5 Kenyan wedding traditions from 5 different tribes

5 Kenyan wedding traditions from 5 different tribes

Within Kenya, there are a variety of different tribes (more than 40), and each tribe has its own traditions. Of course, this includes practices for weddings.

According to a blog called African Wedding Traditions, some of these practices have been let go of in modern times, and others are re-enacted to pay tribute to tradition. Each one has been passed down through Kenyan history.

Love Matters Africa reports that, in most cases, there will be two to three meetings between the families before the wedding – no matter which tribe they are from. The bride’s parents are visited by the groom and his father and uncles to show his interest in marriage with their daughter, then there are dowry negotiations, and finally, the dowry is paid and the wedding plans are finalized.

Often, the groom is not allowed to speak in any of these meetings, with most of the talking being done by his father and uncles. The bride-to-be is commonly not present until all of these meetings are complete.

Of course, there are variations among tribes with these meetings, however, most include it in some form or other.

Here are some other wedding traditions from various tribes:

Rendille Tribe

For men who are part of the Rendille tribe, a marriage proposal is more than just a simple question. He has to send beads to the woman he is interested in marrying, and if she accepts them they they will become engaged.

The woman’s parents must then show that they approve of the marriage. To do so, her mother places an ornament made of wood on top of the beads.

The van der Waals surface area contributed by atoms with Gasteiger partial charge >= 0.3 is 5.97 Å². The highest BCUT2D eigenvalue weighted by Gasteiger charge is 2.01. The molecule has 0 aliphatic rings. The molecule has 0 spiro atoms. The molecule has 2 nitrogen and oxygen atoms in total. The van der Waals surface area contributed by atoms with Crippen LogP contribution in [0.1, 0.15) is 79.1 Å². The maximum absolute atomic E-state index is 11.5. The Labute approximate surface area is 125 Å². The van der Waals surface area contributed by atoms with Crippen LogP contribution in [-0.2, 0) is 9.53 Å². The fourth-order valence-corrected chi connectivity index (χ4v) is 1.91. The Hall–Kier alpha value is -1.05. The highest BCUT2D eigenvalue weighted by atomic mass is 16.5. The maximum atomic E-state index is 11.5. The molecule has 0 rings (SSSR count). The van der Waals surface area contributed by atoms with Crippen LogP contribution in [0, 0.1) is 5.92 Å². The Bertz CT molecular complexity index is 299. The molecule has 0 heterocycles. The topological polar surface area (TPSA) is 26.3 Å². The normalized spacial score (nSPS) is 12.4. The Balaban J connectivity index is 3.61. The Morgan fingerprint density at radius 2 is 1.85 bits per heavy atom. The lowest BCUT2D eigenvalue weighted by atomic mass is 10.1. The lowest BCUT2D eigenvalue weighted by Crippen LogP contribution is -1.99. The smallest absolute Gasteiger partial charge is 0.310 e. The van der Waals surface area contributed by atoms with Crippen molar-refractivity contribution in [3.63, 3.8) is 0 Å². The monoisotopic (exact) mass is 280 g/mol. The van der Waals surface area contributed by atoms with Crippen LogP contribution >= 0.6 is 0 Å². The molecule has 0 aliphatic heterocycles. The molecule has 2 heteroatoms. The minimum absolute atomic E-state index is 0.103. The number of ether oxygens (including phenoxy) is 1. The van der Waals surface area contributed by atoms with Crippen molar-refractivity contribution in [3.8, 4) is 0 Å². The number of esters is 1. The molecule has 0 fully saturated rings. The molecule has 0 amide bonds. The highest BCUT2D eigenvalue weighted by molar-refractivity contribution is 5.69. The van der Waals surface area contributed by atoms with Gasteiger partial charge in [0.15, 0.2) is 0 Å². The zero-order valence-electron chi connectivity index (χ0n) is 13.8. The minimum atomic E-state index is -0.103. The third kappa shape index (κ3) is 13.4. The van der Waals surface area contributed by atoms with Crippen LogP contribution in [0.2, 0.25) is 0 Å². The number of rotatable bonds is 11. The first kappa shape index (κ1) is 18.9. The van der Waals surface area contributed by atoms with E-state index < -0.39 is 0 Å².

Just before the pair are set to marry, the woman must have her ears pierced, and must get various symbolic tattoos applied to her body. The man, on the other hand, must provide his wife-to-be’s family with camels.

Kikyuyu Tribe 

A traditional Kikyuyu wedding is called the “ngarario”. On this day, the groom visits the bride’s family home with his parents and other members of his family. They are not allowed to enter the house at first.

The “kuhura hoti” takes place, in which women within the groom’s family sing outside the house and carry gifts. Women who are part of the bride’s family also sing inside the house.

Eventually, the front door is opened and they are let inside. Following this, another practice called “gucagura muka wake” is performed. The groom must find his bride in a group of women who are all dressed exactly the same. If he picks the wrong woman, he must pay a fine.

Samburu Tribe

At a wedding ceremony of a couple who form part of the Samburu Tribe, members of the tribe cross wooden sticks while the couple is being married. This is symbolic of the fact that the new marriage will have lasting roots, and will maintain the strength and natural life force of trees.

Masai Tribe 

Brides who are part of the Masai tribe shave their heads in preparation for their nuptials. Thereafter, they apply lamb fat and oil to their scalps, according to Voltaire Diamonds.

After the marriage ceremony, the bride leaves with her spouse and it is said that she should not, under any circumstances, look back or she will turn to stone. Voltaire Diamonds also reports that members of the groom’s family insult the couple as they leave, in order to ward off evil spirits and misfortune.

Pokot Tribe

Grooms in the Pokot Tribe must pay a bride price. They must also provide their brides with a leather wedding band, which they place on her wrist at the wedding ceremony.

Image: Twitter / @kingmkenya

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